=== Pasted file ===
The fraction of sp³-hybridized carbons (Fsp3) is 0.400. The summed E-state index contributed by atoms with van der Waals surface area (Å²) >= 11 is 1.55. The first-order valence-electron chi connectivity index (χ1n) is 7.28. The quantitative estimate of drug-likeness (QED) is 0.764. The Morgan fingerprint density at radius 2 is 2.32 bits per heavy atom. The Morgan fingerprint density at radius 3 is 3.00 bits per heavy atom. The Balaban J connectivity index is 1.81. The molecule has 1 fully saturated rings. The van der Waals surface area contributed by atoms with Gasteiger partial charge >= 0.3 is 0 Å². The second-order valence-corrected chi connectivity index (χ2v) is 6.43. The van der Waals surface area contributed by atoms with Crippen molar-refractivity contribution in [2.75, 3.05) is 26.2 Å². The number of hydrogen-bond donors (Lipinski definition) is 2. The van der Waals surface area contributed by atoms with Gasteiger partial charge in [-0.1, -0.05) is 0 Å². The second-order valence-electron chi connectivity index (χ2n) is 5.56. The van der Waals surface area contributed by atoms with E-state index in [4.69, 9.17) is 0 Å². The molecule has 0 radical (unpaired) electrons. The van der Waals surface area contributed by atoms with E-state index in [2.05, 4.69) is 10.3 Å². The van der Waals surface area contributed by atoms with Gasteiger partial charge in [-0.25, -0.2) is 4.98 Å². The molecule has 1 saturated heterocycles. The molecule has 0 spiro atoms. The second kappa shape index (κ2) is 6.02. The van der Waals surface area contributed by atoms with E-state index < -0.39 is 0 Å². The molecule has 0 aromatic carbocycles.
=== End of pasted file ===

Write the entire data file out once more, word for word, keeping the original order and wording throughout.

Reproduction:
The fraction of sp³-hybridized carbons (Fsp3) is 0.400. The summed E-state index contributed by atoms with van der Waals surface area (Å²) >= 11 is 1.55. The first-order valence-electron chi connectivity index (χ1n) is 7.28. The quantitative estimate of drug-likeness (QED) is 0.764. The Morgan fingerprint density at radius 2 is 2.32 bits per heavy atom. The Morgan fingerprint density at radius 3 is 3.00 bits per heavy atom. The Balaban J connectivity index is 1.81. The molecule has 1 fully saturated rings. The van der Waals surface area contributed by atoms with Gasteiger partial charge >= 0.3 is 0 Å². The second-order valence-corrected chi connectivity index (χ2v) is 6.43. The van der Waals surface area contributed by atoms with Crippen molar-refractivity contribution in [2.75, 3.05) is 26.2 Å². The number of hydrogen-bond donors (Lipinski definition) is 2. The van der Waals surface area contributed by atoms with Gasteiger partial charge in [-0.1, -0.05) is 0 Å². The second-order valence-electron chi connectivity index (χ2n) is 5.56. The van der Waals surface area contributed by atoms with E-state index in [4.69, 9.17) is 0 Å². The molecule has 0 radical (unpaired) electrons. The van der Waals surface area contributed by atoms with E-state index in [2.05, 4.69) is 10.3 Å². The van der Waals surface area contributed by atoms with Gasteiger partial charge in [-0.25, -0.2) is 4.98 Å². The molecule has 1 saturated heterocycles. The molecule has 0 spiro atoms. The second kappa shape index (κ2) is 6.02. The van der Waals surface area contributed by atoms with E-state index < -0.39 is 0 Å². The molecule has 0 aromatic carbocycles.